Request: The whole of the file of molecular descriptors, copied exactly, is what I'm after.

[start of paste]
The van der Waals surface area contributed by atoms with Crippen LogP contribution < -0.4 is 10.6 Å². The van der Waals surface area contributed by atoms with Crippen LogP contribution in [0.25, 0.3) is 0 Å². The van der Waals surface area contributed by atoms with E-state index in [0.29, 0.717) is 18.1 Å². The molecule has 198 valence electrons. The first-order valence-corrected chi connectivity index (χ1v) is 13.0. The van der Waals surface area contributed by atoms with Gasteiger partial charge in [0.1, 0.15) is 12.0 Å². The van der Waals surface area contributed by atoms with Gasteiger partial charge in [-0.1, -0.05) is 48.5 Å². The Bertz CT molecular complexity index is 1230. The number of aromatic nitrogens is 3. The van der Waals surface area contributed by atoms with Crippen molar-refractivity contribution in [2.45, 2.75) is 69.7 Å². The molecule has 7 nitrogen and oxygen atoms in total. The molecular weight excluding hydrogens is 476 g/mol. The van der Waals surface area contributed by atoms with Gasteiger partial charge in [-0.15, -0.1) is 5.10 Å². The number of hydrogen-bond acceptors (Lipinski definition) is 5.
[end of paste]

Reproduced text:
The van der Waals surface area contributed by atoms with Crippen LogP contribution < -0.4 is 10.6 Å². The van der Waals surface area contributed by atoms with Crippen LogP contribution in [0.25, 0.3) is 0 Å². The van der Waals surface area contributed by atoms with E-state index in [0.29, 0.717) is 18.1 Å². The molecule has 198 valence electrons. The first-order valence-corrected chi connectivity index (χ1v) is 13.0. The van der Waals surface area contributed by atoms with Gasteiger partial charge in [0.1, 0.15) is 12.0 Å². The van der Waals surface area contributed by atoms with Gasteiger partial charge in [-0.1, -0.05) is 48.5 Å². The Bertz CT molecular complexity index is 1230. The number of aromatic nitrogens is 3. The van der Waals surface area contributed by atoms with Crippen molar-refractivity contribution in [2.45, 2.75) is 69.7 Å². The molecule has 7 nitrogen and oxygen atoms in total. The molecular weight excluding hydrogens is 476 g/mol. The van der Waals surface area contributed by atoms with Gasteiger partial charge in [-0.15, -0.1) is 5.10 Å². The number of hydrogen-bond acceptors (Lipinski definition) is 5.